But then clipping the geometry — discarding those parts that fall behind the camera from triangles that are partly in front and partly behind — becomes an expense to do away with. A lot of titles just delete any triangle completely behind the camera, keep any wholly in front, and from the others subdivide to a point but then just push the vertices that should be behind to just in front. Mathematically they should be calculating brand new geometry that is exactly cut by the camera. That adds a sort of liquid effect, where camera motion slightly deforms near geometry by compressing it and moving it around.

So: the very near geometry can be slightly adjusted, and the pixel contents of each triangle are inexact.

There's also a lack of subpixel precision that further reduces precision at triangle edges and more subtly within their fills. The issue there is that the vertices the describe the boundary of a triangle are stored as integers, precise only to the nearest whole pixel. That's enough information to locate them exactly but it affects how precisely you can calculate the on-screen positions of all other edge pixels, and how well you can map back from the screen to the source texture when filling in the middle.

For example, imagine a triangle edge that begins in the pixel at (x, 0) and ends in the pixel at (x+1, 100). You know definitely which column the starting pixel must be in. You know definitely which column the ending pixel should be in. But exactly where should you switch column? Whatever choice you make, it's going to be exactly the same for every frame where the start and end vertices fall at those two locations. But what if the camera is panning very slowly, and, say, every sixth frame the edge moves one pixel to the left? Without subpixel accuracy, the entire edge will appear to be static for six frames and then suddenly leap. Supposing everything else on screen isn't moving at exactly the same rate, it'll appear not to move entirely with the scene. There's an overall shakiness, as the various different vertices all jump from one pixel to the next at different times, making it look like some frames are updating some part of the display, other frames are updating others even though every single pixel was drawn for every single frame.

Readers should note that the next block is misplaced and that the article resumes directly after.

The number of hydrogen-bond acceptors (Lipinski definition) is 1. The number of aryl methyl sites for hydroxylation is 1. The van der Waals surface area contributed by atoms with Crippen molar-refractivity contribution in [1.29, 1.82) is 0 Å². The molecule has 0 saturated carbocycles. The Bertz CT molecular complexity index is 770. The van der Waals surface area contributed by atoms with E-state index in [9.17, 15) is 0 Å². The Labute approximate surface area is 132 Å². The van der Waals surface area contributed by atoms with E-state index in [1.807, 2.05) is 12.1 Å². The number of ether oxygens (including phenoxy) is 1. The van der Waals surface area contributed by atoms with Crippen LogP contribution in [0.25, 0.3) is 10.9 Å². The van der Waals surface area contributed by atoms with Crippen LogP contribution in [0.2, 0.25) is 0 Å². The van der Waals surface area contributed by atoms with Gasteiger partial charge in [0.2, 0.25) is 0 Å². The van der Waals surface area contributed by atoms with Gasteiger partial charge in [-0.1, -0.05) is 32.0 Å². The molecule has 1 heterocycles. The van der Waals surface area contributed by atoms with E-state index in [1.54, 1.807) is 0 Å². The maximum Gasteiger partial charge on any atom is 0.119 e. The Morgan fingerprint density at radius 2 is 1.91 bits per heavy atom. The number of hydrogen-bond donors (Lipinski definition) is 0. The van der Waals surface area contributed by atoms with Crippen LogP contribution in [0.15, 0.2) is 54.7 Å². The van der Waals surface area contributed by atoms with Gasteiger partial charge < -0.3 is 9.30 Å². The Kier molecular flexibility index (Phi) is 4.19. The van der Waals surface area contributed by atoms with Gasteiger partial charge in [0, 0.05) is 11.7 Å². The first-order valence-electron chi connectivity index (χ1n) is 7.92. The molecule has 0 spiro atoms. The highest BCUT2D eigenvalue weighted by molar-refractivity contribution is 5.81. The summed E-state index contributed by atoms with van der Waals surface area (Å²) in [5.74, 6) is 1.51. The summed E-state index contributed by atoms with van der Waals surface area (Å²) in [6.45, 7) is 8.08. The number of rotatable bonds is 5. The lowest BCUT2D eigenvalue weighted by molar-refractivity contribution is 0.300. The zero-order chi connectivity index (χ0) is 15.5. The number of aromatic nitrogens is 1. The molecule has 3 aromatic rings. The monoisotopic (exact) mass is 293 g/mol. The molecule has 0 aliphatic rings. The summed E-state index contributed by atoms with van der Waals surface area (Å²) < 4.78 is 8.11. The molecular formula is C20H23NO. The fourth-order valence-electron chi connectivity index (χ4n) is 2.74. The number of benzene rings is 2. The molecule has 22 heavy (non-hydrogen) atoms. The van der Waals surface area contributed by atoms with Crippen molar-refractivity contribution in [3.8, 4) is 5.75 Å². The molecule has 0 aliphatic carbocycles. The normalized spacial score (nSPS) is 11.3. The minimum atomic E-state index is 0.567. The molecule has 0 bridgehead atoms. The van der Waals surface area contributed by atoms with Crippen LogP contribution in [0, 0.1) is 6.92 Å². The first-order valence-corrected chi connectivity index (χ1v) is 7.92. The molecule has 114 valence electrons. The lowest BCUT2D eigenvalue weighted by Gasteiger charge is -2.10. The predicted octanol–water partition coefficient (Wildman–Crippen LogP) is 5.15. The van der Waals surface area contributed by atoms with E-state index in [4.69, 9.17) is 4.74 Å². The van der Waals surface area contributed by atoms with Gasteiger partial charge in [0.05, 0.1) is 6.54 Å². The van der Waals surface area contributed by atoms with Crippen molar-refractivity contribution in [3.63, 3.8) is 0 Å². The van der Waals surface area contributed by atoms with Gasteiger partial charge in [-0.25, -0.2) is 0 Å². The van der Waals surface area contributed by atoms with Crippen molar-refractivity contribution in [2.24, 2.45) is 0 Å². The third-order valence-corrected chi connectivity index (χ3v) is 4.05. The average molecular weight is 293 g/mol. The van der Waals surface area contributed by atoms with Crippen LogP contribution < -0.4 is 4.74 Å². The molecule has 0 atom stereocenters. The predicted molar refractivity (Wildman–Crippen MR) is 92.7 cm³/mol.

If instead you knew that you were drawing from, say, (x + 0.1, 0) to (x + 1.3, 100) in one frame, then from (x + 0.3, 0) to (x + 1.4, 100) in the next, you'd actually factor that into exactly how the edge runs, and exactly how you apply the texture. The user gets enough feedback that the polygon now looks like it is moving entirely with the scene, as there's then a consistent precision applied to the entire pipeline of all rendered pixels, rather than there being a step where an amount of precision is thrown away that is a function of current vertex position.

A secondary problem is that the process of actually assigning pixels to polygons has a bit of a quirk to it. Taking OpenGL as an example because it's well documented, the main rule is that a pixel is considered part of a triangle if its centre falls within the triangle. But that leaves a literal edge case: what do you do with a pixel whose centre lies exactly on the edge of a triangle? If you always draw it then triangles that meet along that edge are both going to draw the pixel and that'll both cost more and ruin any transparency you're applying. If you never draw it then it won't be painted at all and triangles that should meet will show occasional gaps.